Bexley singer releases song in support of UK cystic fibrosis community

PUBLISHED: 07:00 30 May 2018 | UPDATED: 10:15 30 May 2018

Taylor Notcutt, from Wellingin Bexley, has released the new single. Picture: Cystic Fibrosis Trust

Taylor Notcutt, from Wellingin Bexley, has released the new single. Picture: Cystic Fibrosis Trust


Bexley-based vocalist Taylor Notcutt, who studied jazz voice at Trinity Laban Conservatoire of Music and Dance, has released a new single ‘Breathe With Me’ in support of the UK cystic fibrosis community.

The release of the song is very timely as the fight against cystic fibrosis is currently at a crucial point.

Taylor said: “I became involved in this project because a friend of mine, conductor Ben Knowles, knows a young girl who has cystic fibrosis.

“The girl is having a very difficult time and because a drug that can help her is not currently available in the UK, and her entire family may have to relocate to America.

“If you listen to the lyrics, they are asking people - the general public - to think about how difficult life would be if you had to struggle to do the one thing most of us take for granted every day – breathing.”

New precision drugs that for the first time, have the potential to lead to the disease becoming a chronic but manageable condition, rather than a life-threatening one, are being developed.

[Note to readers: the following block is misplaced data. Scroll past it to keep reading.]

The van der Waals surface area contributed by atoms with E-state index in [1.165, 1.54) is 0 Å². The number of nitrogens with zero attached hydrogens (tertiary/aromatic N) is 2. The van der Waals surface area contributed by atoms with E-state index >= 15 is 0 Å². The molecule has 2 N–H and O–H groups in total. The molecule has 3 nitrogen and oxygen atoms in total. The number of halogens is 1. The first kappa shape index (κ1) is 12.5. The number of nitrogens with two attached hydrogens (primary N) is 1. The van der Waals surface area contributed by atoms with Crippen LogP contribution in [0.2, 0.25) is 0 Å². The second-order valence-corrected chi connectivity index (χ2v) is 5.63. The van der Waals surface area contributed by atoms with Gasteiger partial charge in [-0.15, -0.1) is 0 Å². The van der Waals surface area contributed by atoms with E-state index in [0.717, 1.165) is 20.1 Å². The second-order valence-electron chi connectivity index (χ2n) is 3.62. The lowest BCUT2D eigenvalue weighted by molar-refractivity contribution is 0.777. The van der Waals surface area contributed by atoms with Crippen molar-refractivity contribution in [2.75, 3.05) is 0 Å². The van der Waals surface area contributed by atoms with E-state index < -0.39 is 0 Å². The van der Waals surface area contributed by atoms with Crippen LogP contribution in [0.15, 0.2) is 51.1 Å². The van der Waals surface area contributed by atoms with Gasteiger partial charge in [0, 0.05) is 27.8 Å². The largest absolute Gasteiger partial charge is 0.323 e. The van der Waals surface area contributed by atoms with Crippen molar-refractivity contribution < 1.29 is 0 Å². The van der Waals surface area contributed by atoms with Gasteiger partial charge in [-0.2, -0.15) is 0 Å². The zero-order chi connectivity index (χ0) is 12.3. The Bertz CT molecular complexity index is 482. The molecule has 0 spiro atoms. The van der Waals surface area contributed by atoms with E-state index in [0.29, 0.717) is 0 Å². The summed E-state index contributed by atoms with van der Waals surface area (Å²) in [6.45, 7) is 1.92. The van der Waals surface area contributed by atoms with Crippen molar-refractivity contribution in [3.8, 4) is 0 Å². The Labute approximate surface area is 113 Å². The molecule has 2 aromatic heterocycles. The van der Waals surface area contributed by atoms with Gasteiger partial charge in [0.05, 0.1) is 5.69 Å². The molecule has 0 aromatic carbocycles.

One of these is Orkambi, a precision medicine that nearly half of people with cystic fibrosis, including children aged six and over, could benefit from in the UK.

Orkambi is not a cure, but it has been found to slow decline in lung function – the most common cause of death for people with the illness.

It has also been shown to reduce chest infections requiring hospital treatment by up to 61pc.

Orkambi received its European license in November 2015, and in June 2016 the UK government agency the National Institute of Health and Care Excellence (NICE) recognised Orkambi as an important treatment.

They did not recommend the drug though, on grounds of cost-effectiveness.

This means it is unavailable to most people with cystic fibrosis across the UK.

In January, a petition for access to Orkambi gained over 100,000 signatures in just over 10 days and led to a parliamentary debate at Westminster Hall, attended by a high turnout of 60 MPs from around the country.

Taylor, who is from Welling, added: “Try breathing through a narrow drinking straw for just a minute, while pinching your nose – that will give you some idea of how bad this disease can get.

“If the public get some idea of having to live like that every day, then I am sure that they will want to help too.”

Download Breathe With Me in aid of the Cystic Fibrosis Trust at:

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